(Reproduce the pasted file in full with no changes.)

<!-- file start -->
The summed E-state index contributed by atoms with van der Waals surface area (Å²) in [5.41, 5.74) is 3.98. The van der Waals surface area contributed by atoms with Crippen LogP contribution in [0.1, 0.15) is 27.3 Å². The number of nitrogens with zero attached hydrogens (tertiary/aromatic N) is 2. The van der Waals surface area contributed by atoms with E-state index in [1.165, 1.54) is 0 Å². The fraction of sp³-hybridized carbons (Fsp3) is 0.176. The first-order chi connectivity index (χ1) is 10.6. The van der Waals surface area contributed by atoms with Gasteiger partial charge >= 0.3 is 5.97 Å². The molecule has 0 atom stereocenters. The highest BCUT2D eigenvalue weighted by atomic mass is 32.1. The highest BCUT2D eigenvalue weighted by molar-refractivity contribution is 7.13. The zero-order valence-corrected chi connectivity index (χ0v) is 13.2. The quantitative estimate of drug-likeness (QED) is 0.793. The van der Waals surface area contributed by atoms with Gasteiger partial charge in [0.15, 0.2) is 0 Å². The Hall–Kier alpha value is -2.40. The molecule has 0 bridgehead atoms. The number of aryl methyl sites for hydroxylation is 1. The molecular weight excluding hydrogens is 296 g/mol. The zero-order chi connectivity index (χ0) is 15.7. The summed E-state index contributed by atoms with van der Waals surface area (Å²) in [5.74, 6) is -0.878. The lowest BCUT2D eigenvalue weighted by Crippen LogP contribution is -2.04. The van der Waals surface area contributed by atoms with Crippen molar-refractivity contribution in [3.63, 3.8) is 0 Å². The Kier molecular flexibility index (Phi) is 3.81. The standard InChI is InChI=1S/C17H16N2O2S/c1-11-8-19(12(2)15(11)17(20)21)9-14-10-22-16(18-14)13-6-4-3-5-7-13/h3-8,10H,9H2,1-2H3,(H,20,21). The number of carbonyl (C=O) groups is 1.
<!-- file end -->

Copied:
The summed E-state index contributed by atoms with van der Waals surface area (Å²) in [5.41, 5.74) is 3.98. The van der Waals surface area contributed by atoms with Crippen LogP contribution in [0.1, 0.15) is 27.3 Å². The number of nitrogens with zero attached hydrogens (tertiary/aromatic N) is 2. The van der Waals surface area contributed by atoms with E-state index in [1.165, 1.54) is 0 Å². The fraction of sp³-hybridized carbons (Fsp3) is 0.176. The first-order chi connectivity index (χ1) is 10.6. The van der Waals surface area contributed by atoms with Gasteiger partial charge >= 0.3 is 5.97 Å². The molecule has 0 atom stereocenters. The highest BCUT2D eigenvalue weighted by atomic mass is 32.1. The highest BCUT2D eigenvalue weighted by molar-refractivity contribution is 7.13. The zero-order valence-corrected chi connectivity index (χ0v) is 13.2. The quantitative estimate of drug-likeness (QED) is 0.793. The van der Waals surface area contributed by atoms with Gasteiger partial charge in [0.15, 0.2) is 0 Å². The Hall–Kier alpha value is -2.40. The molecule has 0 bridgehead atoms. The number of aryl methyl sites for hydroxylation is 1. The molecular weight excluding hydrogens is 296 g/mol. The zero-order chi connectivity index (χ0) is 15.7. The summed E-state index contributed by atoms with van der Waals surface area (Å²) in [5.74, 6) is -0.878. The lowest BCUT2D eigenvalue weighted by Crippen LogP contribution is -2.04. The van der Waals surface area contributed by atoms with Crippen molar-refractivity contribution in [3.63, 3.8) is 0 Å². The Kier molecular flexibility index (Phi) is 3.81. The standard InChI is InChI=1S/C17H16N2O2S/c1-11-8-19(12(2)15(11)17(20)21)9-14-10-22-16(18-14)13-6-4-3-5-7-13/h3-8,10H,9H2,1-2H3,(H,20,21). The number of carbonyl (C=O) groups is 1.